Otherwise

Otherwise
opinions about life, work, and spirituality

Banquet; a day of research in Huddersfield, UK

June 17th, 2013

We uncurl ourselves from the packed train like roly-polies. We hustle out of the station loaded down with backpacks, suitcases, stuffed animals, diaper bags and a silver lap-top. My research schedule for the next two days is packed tight. My daughter, Calla, and my husband, James must accompany me on this foray because we can’t afford separate hotels over the next two nights.

The three of us hurry hand-in-hand through the square outside the station, but Calla breaks free and sprints to an ornate fountain, where she begins to undress. We sprint after her. Our luggage bangs over cobblestone and slaps against our limbs. I sit on the lip of the fountain, and grab Calla. She kicks an enthusiastic and giggly can-can while I attempt to fit her back into socks and shoes. I give up and James places our bare-foot three year old into the stroller. “I want to walk!”, she screams. “You can walk, but you need to wear your shoes and hold our hands,” James says. I attempt shoes again, not bothering with socks, but she returns to the can-can. I don’t have time for this negotiation, I think, I have research to get to! New tactic: laugh along with her and make funny noises as I trap her feet and shove them into her shoes. Her laughter stops. “No shoes!” she yelps from the stroller and flails her feet so that the shoes spin off into the air, plopping down metres from the fountain. James rolls Calla onwards as I snatch the shoes, livid, all but throwing the damn things in the fountain myself.

My play, Wolf at the Door, uses the Luddite movement as a backdrop for the sometimes humorous breakdown of a single family, the Grenfells. As we lumber past Georgian era buildings that would have been familiar to the Grenfells, our muscles ache and we sweat profusely under our cumbersome, heavy loads. The sound of my sobbing child is like the screech of a dental drill, and feels like the sharp pain of tin on teeth. As we rumble past large, square-bricked buildings, I try to make eye contact with locals, but people keep their eyes to the ground or to the distance beyond us. The city feels rough and hard and impersonal. We arrive at the hotel on the last dregs of adrenaline where we are met with a long, steep flight of stairs to the entrance. “Oh, come on!” I yell and kick my suitcase like a two year old in a tantrum. My husband shoots me an angry glance and my daughter cries more furiously. It feels that we too, like the Grenfells, are on the brink of breakdown.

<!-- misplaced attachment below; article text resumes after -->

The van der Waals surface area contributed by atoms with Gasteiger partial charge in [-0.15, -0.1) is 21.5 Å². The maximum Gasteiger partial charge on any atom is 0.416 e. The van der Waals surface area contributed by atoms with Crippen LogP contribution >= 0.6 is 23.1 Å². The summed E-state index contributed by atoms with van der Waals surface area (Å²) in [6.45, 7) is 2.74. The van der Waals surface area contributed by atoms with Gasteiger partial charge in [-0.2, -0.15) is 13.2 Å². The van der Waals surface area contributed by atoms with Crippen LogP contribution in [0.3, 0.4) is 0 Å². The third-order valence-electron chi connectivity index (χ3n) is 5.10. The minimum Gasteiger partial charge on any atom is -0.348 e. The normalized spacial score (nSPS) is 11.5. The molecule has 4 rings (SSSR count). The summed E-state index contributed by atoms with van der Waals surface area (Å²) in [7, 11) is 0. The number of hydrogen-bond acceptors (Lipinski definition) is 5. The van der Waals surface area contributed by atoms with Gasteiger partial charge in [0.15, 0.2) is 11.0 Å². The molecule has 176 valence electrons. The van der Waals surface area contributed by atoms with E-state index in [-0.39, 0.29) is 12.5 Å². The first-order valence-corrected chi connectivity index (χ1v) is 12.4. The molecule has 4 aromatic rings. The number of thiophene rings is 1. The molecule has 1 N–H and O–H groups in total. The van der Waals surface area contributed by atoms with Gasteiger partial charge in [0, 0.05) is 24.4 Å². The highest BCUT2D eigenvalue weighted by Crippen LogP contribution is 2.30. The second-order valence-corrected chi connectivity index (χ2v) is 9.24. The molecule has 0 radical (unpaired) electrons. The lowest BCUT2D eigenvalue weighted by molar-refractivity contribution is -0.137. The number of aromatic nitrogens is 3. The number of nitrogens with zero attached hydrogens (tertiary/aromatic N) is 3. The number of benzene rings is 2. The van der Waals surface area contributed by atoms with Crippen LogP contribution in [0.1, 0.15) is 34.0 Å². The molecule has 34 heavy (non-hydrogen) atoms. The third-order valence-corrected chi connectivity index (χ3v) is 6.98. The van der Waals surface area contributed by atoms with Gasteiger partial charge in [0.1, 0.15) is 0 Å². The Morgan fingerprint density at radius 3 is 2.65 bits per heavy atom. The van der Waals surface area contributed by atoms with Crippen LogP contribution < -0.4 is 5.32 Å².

Out of breath and ragged, we dump copious bags and backpacks in our bland hotel room. We barely speak as we quickly head for Huddersfield’s joint public library and historical archives. James takes Calla to the kid’s section, while I rapidly climb to the third floor, through a set of double doors to Reference and Archives. The large room has high ceilings and arched windows, with wood desks lined in the middle, and shelving along the edges, and feels cozy rather than cavernous. It has taken what feels like arduous years, but finally: I’m here!